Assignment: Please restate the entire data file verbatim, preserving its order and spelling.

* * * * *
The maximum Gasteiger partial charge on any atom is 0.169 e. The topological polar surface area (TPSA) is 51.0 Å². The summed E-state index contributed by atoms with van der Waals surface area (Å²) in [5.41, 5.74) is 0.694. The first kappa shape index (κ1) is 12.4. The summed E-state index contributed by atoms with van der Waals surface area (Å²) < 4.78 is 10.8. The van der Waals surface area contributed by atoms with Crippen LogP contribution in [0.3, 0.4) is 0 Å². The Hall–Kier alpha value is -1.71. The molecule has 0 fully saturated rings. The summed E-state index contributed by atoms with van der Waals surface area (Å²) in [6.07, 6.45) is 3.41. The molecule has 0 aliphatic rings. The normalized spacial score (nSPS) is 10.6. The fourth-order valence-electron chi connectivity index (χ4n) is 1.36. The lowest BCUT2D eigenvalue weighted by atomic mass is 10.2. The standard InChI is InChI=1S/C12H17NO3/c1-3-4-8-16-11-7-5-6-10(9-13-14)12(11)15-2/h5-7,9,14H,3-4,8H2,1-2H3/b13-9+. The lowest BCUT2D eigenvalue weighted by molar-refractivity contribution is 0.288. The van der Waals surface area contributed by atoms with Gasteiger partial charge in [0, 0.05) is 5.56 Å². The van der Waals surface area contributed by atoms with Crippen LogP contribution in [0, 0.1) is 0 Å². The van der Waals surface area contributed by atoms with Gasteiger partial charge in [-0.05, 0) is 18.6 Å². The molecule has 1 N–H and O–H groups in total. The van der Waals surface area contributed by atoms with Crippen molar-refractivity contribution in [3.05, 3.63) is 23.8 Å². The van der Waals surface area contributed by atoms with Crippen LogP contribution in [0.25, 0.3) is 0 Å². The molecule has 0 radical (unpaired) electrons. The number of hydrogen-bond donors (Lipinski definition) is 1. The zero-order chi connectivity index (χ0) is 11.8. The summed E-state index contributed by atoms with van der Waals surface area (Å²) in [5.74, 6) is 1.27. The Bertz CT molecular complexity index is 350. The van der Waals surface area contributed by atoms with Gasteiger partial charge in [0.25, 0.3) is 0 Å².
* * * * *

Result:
The maximum Gasteiger partial charge on any atom is 0.169 e. The topological polar surface area (TPSA) is 51.0 Å². The summed E-state index contributed by atoms with van der Waals surface area (Å²) in [5.41, 5.74) is 0.694. The first kappa shape index (κ1) is 12.4. The summed E-state index contributed by atoms with van der Waals surface area (Å²) < 4.78 is 10.8. The van der Waals surface area contributed by atoms with Crippen LogP contribution in [0.3, 0.4) is 0 Å². The Hall–Kier alpha value is -1.71. The molecule has 0 fully saturated rings. The summed E-state index contributed by atoms with van der Waals surface area (Å²) in [6.07, 6.45) is 3.41. The molecule has 0 aliphatic rings. The normalized spacial score (nSPS) is 10.6. The fourth-order valence-electron chi connectivity index (χ4n) is 1.36. The lowest BCUT2D eigenvalue weighted by atomic mass is 10.2. The standard InChI is InChI=1S/C12H17NO3/c1-3-4-8-16-11-7-5-6-10(9-13-14)12(11)15-2/h5-7,9,14H,3-4,8H2,1-2H3/b13-9+. The lowest BCUT2D eigenvalue weighted by molar-refractivity contribution is 0.288. The van der Waals surface area contributed by atoms with Gasteiger partial charge in [0, 0.05) is 5.56 Å². The van der Waals surface area contributed by atoms with Crippen LogP contribution in [0, 0.1) is 0 Å². The van der Waals surface area contributed by atoms with Gasteiger partial charge in [-0.05, 0) is 18.6 Å². The molecule has 1 N–H and O–H groups in total. The van der Waals surface area contributed by atoms with Crippen molar-refractivity contribution in [3.05, 3.63) is 23.8 Å². The van der Waals surface area contributed by atoms with Crippen LogP contribution in [0.25, 0.3) is 0 Å². The molecule has 0 radical (unpaired) electrons. The number of hydrogen-bond donors (Lipinski definition) is 1. The zero-order chi connectivity index (χ0) is 11.8. The summed E-state index contributed by atoms with van der Waals surface area (Å²) in [5.74, 6) is 1.27. The Bertz CT molecular complexity index is 350. The van der Waals surface area contributed by atoms with Gasteiger partial charge in [0.25, 0.3) is 0 Å².